All psychological traits are heritable. This is the best replicated finding in all of behavioral genetics. Some recent numbers include:
Religiosity  44% 
Schizophrenia  79% 
Big five personality traits  ~40% 
But what, exactly, does “heritability” mean?
I used to have a mental model something like this: Each person has some number of “religiosity points” that come from genes and some number that come from the environment. If religiosity was 40% genetic, I pictured there being 10 total points, 4 of which come from genes and 6 of which come from the environment:
Genes ★★★☆
Environment ★★☆☆☆☆
Total ★★★★★☆☆☆☆☆
The problem with this picture—aside from being completely wrong—is that it suggests heritability is an immutable constant, like the number of chromosomes in a cell or the fine structure constant. This is totally incorrect.
So what is heritability? It’s the ratio of the genetic variance of a trait with the total variance, including all causes. This post will explore this definition. We’ll see that it leads to several puzzles:
 How do changes in the environment lead to changes in heritability?
 Why is heritability often higher for traits that seem less important? For example, why is pig backfat thickness 14× more heritable than pig litter size?
 How can a trait still be 100% heritable, even when there are large environmental effects?
 How, when there are correlations between genes and the environment, can traits can be more than 100% heritable?
The only math we’ll use is the concept of variance. If you’re not familiar with that, just think of it as “how variable” something is. Humans have high variance in how much we like folk music, but low variance in our number of fingers.
One note on terminology: Biologists use “phenotype” to refer to what actually happens, including all genetic or environmental causes. The phenotypic length of your foot is, thrillingly, the actual length of your foot.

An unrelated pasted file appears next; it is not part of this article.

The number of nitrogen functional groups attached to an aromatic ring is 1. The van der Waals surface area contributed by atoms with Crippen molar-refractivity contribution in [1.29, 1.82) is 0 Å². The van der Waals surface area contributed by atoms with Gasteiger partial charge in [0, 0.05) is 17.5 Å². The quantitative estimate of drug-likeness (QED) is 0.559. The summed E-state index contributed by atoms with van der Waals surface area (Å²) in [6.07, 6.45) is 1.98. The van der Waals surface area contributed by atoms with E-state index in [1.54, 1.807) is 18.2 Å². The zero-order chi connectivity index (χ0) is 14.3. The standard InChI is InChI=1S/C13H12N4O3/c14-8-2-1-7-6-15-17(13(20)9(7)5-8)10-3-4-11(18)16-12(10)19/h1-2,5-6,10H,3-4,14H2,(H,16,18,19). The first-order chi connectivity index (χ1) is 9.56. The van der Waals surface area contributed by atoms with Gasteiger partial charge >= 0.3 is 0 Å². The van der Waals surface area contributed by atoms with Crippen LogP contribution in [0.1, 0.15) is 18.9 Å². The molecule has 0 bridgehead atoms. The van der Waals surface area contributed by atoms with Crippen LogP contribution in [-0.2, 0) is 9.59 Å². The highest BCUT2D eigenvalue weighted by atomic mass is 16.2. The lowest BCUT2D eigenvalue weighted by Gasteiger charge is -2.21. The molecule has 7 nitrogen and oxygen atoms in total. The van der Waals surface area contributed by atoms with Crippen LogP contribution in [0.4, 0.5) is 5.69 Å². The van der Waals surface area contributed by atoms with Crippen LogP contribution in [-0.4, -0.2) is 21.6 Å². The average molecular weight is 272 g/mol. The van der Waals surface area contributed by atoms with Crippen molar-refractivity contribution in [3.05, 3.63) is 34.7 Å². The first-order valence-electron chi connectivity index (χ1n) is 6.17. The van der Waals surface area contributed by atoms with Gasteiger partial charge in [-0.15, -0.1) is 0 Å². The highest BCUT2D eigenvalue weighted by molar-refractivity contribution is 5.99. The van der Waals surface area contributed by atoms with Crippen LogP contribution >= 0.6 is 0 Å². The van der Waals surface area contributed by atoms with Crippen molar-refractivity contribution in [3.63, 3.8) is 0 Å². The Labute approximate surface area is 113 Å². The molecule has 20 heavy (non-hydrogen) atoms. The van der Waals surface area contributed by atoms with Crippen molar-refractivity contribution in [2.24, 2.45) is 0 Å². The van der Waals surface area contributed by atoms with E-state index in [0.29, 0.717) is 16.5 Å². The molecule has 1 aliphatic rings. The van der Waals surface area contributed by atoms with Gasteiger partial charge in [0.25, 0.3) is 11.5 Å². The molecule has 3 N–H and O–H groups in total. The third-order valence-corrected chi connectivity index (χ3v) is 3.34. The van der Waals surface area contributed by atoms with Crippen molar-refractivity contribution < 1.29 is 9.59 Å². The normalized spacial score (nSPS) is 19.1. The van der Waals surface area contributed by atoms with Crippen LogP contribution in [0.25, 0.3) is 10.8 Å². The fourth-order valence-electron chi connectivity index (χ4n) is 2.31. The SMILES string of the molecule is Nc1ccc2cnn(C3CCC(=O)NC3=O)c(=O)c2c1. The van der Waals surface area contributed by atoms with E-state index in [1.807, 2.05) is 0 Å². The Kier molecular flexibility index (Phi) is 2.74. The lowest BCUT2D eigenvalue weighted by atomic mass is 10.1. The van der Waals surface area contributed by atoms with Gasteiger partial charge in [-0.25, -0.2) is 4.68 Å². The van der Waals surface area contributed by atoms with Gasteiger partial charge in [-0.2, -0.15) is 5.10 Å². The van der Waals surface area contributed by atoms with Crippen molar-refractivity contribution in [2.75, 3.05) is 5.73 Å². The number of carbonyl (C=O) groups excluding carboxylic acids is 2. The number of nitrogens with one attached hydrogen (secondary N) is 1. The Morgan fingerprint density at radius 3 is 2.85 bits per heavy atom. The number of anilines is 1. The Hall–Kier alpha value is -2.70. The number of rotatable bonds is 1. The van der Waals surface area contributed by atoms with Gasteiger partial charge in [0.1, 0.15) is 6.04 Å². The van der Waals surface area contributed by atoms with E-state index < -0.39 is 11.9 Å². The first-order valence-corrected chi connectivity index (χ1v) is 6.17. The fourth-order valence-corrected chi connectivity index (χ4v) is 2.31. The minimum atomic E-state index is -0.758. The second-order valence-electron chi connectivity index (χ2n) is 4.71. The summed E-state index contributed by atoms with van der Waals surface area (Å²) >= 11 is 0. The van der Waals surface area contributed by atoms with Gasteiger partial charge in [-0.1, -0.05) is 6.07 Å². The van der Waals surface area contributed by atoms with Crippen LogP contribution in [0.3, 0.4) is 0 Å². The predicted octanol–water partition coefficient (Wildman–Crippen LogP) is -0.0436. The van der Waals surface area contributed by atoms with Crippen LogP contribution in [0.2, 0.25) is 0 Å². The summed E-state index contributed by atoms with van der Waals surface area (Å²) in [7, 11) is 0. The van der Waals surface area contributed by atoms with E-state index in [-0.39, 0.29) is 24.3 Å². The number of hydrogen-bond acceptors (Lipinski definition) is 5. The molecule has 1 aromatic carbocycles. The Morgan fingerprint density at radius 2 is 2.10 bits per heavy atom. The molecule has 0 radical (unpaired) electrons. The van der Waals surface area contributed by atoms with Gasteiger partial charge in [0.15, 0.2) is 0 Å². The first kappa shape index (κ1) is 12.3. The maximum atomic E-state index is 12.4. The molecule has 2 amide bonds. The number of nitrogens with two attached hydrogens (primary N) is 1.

Simplest example
Say that people’s height depends on only one gene, which can be either short or tall. The genetic contribution to height is 2m if they get the short gene, and 4m if they get the tall gene. (The math is easier if we make everyone giants.)
genes  Genetic value 

short  2 
tall  4 
The only thing that matters in the environment is food. At birth, people are assigned either to diet or to feast. If on a diet, they lose 1m of height compared to their genetic baseline. If on a feast, they gain 1m of height.
env  Environmental value 

diet  1 
feast  +1 
A person’s height is the sum of their genetic and environmental values. Using P for phenotypic, write the final height as
P(genes,env) = G(genes) + E(env).
With all these assumptions, can we calculate heritability? Not yet! We need the population distribution, i.e., what fraction of people have each combination of genes and environments. Assume for now that half of people have each gene, and half of people have each environment, and that these are independent.
population distribution  diet  feast 

short  ¼  ¼ 
tall  ¼  ¼ 
The definition of heritability
Given any trait with P=G+E, the (broadsense) heritability is
H^{2} = var(G) / var(P).
Heritability is how much the genetic contribution to the trait varies as compared to how much that trait varies overall. These variances are computed with respect to random people from the population.
In the above example, the variance of E is one, since it is 1 half the time, and +1 the other half. Similarly, G is always one off from its mean of three, so the variance of G is also one. Since the genes and the environment are independent, the variance of their sum is var(P)=var(G)+var(E). This tells us that
H^{2} = ½.
This is natural, since the effects of genes and environments are symmetric—changing either one changes height by 2m.
Let them eat more (or possibly less)
Let’s change how much food people get. Suppose that there’s some parameter b that reflects how much more food the feast group gets than the diet group.
env  Environmental value 

diet  b 
feast  +b 
As b changes, the environmental variance changes. If you feed the two groups almost equally (b is near zero) then the variance is near zero. As the difference between groups increases, variance increases.
Here’s what the corresponding heritability looks like: